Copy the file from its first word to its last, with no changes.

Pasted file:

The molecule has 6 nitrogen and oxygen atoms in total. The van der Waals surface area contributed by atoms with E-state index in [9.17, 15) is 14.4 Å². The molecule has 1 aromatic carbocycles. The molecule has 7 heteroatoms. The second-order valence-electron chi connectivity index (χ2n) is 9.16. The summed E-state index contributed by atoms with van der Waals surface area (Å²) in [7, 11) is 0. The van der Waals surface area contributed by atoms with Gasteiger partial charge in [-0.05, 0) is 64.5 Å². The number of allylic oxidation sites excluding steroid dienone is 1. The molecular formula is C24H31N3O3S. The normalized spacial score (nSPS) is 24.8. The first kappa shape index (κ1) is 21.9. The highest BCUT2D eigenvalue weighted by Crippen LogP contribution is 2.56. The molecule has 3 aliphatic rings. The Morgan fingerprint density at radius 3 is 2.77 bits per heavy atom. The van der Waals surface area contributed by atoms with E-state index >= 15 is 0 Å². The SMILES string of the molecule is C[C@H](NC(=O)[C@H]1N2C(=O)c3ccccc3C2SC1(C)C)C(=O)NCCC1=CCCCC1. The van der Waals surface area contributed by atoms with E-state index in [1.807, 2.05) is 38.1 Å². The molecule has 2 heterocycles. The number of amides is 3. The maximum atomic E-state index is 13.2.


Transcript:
The molecule has 6 nitrogen and oxygen atoms in total. The van der Waals surface area contributed by atoms with E-state index in [9.17, 15) is 14.4 Å². The molecule has 1 aromatic carbocycles. The molecule has 7 heteroatoms. The second-order valence-electron chi connectivity index (χ2n) is 9.16. The summed E-state index contributed by atoms with van der Waals surface area (Å²) in [7, 11) is 0. The van der Waals surface area contributed by atoms with Gasteiger partial charge in [-0.05, 0) is 64.5 Å². The number of allylic oxidation sites excluding steroid dienone is 1. The molecular formula is C24H31N3O3S. The normalized spacial score (nSPS) is 24.8. The first kappa shape index (κ1) is 21.9. The highest BCUT2D eigenvalue weighted by Crippen LogP contribution is 2.56. The molecule has 3 aliphatic rings. The Morgan fingerprint density at radius 3 is 2.77 bits per heavy atom. The van der Waals surface area contributed by atoms with E-state index >= 15 is 0 Å². The SMILES string of the molecule is C[C@H](NC(=O)[C@H]1N2C(=O)c3ccccc3C2SC1(C)C)C(=O)NCCC1=CCCCC1. The van der Waals surface area contributed by atoms with E-state index in [1.807, 2.05) is 38.1 Å². The molecule has 2 heterocycles. The number of amides is 3. The maximum atomic E-state index is 13.2.